"Let us be clear today. This is not about borders," he said. "It's about a Middle East that is Judenrein -- free of Jews."
Hier drew parallels in this situation to the Holocaust, saying that the world "did nothing" about the constant missile attacks on Israel, and on the diplomatic front on getting captured soldier Gilad Shalit returned. He said there was collateral damage on Germany when the Allied forces bombed the Nazis, but that was the price they had to pay, and that Israel did not want this terror, and those who support the leaders "have only themselves to blame."
Cooper played a recording of a phone call with Cheri Drori, a former Angeleno whose husband, Tzephania, has been the chief rabbi of Kiryat Shemona for 30 years. Drori, was in a bomb shelter in Kiryat Shmoneh, two kilometers from the Lebanese border.
America's support, she said, "gives us great strength to continue ... we want to thank you from the bottom of our hearts."
Danoch took a tough line with the terrorists: "If in Israel they are going to go into shelters, then in Lebanon they will go in shelters This operation will not end until we make an end to Hezbollah," he said. "Israel is strong. The government is strong. The Jewish people are strong and we will last an eternity."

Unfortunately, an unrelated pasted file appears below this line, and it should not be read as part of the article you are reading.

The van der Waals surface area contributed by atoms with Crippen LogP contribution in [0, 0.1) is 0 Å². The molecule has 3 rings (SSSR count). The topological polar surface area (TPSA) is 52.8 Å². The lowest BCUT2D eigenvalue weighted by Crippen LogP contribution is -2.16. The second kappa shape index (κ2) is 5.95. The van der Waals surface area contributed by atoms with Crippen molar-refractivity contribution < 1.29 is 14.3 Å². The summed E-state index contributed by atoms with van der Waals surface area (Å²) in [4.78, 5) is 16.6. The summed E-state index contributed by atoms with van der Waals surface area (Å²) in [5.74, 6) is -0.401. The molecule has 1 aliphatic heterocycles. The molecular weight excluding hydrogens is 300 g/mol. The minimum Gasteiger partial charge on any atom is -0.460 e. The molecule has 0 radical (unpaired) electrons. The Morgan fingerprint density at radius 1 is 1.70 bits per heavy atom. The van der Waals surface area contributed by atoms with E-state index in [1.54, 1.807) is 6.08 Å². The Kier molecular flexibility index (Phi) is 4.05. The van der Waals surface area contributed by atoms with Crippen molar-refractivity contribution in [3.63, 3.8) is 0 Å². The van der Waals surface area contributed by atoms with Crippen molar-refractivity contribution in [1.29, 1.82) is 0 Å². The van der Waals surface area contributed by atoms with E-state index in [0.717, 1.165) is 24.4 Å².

Thursday was a fast day, the 17th of Tamuz, which signifies the beginning of the three weeks of mourning for the Jewish people when the walls of Jerusalem were breached by the Ancient Romans before the destruction of the Temple. A number of Orthodox rabbis recited Pslams, first in English, and then in Hebrew, to commemorate the fast day and to pray for Israel.
The program, which began with the singing of "The Star-Spangled Banner" ended with "Hatikva" and the singing of "Oseh Shalom": "Oseh shalom b'mromav, hu ya'aseh shalom aleinu..." "He who makes peace in high places, He will make peace for us and for all Israel, let us say amen..."
-- Amy KleinTravel to Israel Uninterrupted by Mideast Conflict
Delta Airlines Flight 152 from Los Angeles to Tel Aviv via Atlanta left on time Friday, despite the escalation of conflict between Israel and Lebanon.
While some travelers, mostly Israelis, were tranquil, others remained skittish.